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  • Out of the Wreckage: Exploring Calamity with Artist Craig Mains

    Craig Mains Coaster Apocalypse

    Ithaca Times
    Posted: Wednesday, March 26, 2014 12:00 am | Updated: 4:47 pm, Tue Apr 1, 2014.

    By Arthur Whitman | 0 comments

    Oddball storytelling and dramatic visual style find a distinctive fusion in the work of local printmaker Craig Mains. Mains makes one-of-a-kind prints, manipulating stencils and water-soluble inks on acetate to create scenarios that find both humor and pathos in disasters both natural and man-made. Occupying eerily un-peopled settings, structures—houses, industrial infrastructure, vehicles, the odd tree or shrub—are subject to the ravages of fire, explosion, collision, drowning, and on and on.

    His work balances the abstract and the narrative, the exuberant and the droll, the controlled and the chaotic. The tight forms of his stenciled “icons” (the artist’s own term) and backgrounds contain his brushiness evoking a metamorphosing world of tension and release.

    His color is rich but restricted with a few bold ink colors typically appearing within each piece in both saturated and faded qualities.

    The artist is currently showing a selection of monoprints and monotypes at the Bandwagon Brew Pub. (The show runs through the end of April.) His subject matter is characteristically diverse.

    Mains participated in last year’s “No Land Escapes,” an anti-fracking exhibit curated by print artist Barbara McPhail and put on by the Ink Shop, where he is a founding member. Mains was gripped by the theme, which resonates with his characteristic fascination with mishap. Speculative fracking disasters account for the subject of several of the prints here.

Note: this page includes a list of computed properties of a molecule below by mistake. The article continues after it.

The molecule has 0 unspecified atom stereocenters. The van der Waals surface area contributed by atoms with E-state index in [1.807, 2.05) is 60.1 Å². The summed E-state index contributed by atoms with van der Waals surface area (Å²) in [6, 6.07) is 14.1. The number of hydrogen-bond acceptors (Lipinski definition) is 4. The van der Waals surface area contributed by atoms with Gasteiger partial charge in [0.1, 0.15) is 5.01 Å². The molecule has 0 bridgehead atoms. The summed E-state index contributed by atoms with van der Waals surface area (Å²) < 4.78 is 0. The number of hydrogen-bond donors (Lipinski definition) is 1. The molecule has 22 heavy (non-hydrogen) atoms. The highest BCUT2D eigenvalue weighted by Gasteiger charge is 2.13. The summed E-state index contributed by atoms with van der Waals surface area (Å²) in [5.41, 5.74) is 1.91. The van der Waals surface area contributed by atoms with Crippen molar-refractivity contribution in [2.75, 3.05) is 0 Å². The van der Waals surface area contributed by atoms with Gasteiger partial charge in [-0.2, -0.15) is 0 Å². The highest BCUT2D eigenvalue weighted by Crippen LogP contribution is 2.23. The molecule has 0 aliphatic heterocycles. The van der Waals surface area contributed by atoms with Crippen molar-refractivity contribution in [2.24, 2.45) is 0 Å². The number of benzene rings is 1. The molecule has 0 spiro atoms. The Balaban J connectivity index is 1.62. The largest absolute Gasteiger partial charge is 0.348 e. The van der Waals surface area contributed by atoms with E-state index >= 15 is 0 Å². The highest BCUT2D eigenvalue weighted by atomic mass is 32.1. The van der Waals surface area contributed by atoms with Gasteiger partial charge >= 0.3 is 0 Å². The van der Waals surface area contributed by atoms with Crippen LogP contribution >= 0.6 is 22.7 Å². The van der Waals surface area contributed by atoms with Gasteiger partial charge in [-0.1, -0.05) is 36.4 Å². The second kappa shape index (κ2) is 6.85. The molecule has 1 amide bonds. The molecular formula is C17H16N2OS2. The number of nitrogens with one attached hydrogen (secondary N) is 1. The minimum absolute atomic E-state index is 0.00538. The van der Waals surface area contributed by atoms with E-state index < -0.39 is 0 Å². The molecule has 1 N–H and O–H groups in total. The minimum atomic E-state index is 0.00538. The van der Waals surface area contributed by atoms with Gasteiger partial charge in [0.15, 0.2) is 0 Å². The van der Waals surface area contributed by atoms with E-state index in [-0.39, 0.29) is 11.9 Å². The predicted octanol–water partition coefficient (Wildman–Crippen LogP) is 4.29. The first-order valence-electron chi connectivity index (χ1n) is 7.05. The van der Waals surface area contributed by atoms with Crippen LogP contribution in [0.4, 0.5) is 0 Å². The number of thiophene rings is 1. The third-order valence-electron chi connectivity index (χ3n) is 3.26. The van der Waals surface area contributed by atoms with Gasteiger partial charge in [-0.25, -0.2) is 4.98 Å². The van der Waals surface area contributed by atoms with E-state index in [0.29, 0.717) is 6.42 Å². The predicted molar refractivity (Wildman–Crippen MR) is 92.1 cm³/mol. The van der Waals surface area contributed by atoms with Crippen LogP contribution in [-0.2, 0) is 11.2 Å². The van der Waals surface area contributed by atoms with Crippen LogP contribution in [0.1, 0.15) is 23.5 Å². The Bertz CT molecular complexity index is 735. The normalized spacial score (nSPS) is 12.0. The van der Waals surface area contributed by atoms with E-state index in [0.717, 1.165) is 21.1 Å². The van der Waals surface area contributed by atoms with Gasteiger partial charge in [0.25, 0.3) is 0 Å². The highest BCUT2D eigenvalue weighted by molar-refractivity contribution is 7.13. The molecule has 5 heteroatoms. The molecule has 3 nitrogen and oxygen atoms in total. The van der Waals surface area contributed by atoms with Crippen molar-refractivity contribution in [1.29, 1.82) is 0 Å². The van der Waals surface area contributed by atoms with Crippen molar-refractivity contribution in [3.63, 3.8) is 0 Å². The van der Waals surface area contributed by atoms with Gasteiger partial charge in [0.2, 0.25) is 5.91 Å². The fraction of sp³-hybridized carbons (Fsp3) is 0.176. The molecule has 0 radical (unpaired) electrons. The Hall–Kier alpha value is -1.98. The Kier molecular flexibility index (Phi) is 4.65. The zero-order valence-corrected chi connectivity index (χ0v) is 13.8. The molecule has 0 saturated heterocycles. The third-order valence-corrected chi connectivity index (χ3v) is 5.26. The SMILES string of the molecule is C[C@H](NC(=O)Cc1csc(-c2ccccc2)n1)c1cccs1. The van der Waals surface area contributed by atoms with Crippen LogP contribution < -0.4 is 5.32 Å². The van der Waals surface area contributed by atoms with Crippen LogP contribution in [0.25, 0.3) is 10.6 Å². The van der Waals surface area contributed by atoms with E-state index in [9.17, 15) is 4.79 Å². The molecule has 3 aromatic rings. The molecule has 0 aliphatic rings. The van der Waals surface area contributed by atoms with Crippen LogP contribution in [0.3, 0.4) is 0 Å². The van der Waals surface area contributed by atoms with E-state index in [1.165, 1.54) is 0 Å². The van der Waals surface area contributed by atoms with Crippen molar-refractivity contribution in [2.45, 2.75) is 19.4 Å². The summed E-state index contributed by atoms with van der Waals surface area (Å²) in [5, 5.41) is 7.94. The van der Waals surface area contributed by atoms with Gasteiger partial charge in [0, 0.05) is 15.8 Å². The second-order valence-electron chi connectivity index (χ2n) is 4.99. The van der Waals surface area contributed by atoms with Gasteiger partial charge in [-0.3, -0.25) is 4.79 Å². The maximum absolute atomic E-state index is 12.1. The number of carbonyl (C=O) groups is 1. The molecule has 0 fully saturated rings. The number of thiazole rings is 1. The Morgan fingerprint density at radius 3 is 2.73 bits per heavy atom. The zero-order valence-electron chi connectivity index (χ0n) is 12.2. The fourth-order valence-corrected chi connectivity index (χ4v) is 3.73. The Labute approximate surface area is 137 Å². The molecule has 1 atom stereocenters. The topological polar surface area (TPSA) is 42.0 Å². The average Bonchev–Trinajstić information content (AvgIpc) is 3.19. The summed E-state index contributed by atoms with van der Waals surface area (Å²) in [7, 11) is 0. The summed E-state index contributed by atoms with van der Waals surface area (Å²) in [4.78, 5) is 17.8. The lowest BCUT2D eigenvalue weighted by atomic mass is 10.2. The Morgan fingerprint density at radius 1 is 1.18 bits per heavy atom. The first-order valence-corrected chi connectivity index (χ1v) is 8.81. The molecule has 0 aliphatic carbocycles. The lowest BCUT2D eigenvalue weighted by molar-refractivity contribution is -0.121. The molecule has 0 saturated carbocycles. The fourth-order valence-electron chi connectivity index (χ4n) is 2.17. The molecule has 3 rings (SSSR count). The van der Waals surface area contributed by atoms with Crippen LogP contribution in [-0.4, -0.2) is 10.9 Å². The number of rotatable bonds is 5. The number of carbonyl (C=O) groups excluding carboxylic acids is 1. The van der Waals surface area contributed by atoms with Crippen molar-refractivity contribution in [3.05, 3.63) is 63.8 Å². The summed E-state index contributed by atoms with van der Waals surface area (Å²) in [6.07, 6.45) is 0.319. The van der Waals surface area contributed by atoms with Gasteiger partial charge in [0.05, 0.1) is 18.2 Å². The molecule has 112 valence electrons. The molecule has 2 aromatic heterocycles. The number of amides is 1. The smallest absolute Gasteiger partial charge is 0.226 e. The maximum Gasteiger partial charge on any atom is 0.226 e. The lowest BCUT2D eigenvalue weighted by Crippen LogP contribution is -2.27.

Among the most imaginative of these is a series of Brine Pond Spills, which are meant to depict the potential flooding of wastewater containment pools. Characteristically, he finds a weird poetry in the plant-like branching forms of these noxious flows.

    Another recent series here takes inspiration from the true-life story of a Jersey Shore roller coaster carried out to sea by Hurricane Sandy. “The image was very striking,” he said. “An amusement park is a place where they have controlled danger. It’s supposed to be dangerous, and it’s supposed to be safe.” This sort of slippage between the imaginary in the real is signature Mains.

    He is showing several variations on the theme: layered and hectic transpositions of small and large, solid and faded tracks. The dizzying, disconnected curves and the patchwork of color and brushwork—his signature cartoon flames as accents—recall the “hand painted Pop” of Robert Rauschenberg’s ‘60s screenprints.

    But Mains’ work is perhaps more compelling at its most austere. Among the best prints here are two pieces from his Personal Levee series in which green (grassy?) circular barriers enclose houses, protecting them against floodwaters—or often failing to.

    Similarly, Filter, which Mains has shown before, is a particularly compelling older piece. Set in a rich array of browns—tinged yellow, orange, reddish—cartoonish houses tumble into a broad river as if they were dice. Echoing the dynamic compositions of Japanese ukiyo-e prints, an arched bridge slices diagonally across the water.

    Mains is a printmaker associate at the Ink Shop (Ithaca’s independent printmaking studio collective), where he designs their publications and exhibits. The precision necessary for design work feeds into his fine art without overwhelming it. His is a distinctive, perhaps under-appreciated, voice in local visual art.

    He has been working in this vein since the late '90s. According to him, the studio’s original location, “an old airplane factory,” resonated with the industrial settings of his hometown. “Being there reminded me of being back in Cleveland,” he recalled.

     

    Prior to moving to Ithaca, Mains earned a BFA from the Cleveland Institute of Arts. He traces the roots of his current approach back to his post-graduate studies in printmaking at Cornell in the '90s, where his professor Elisabeth Meyer introduced him to the technique of making unique prints using wet media acetate. As he describes it, he took to the medium eagerly, enjoying its spontaneity and the potential for repetition to be found in the use of stencils.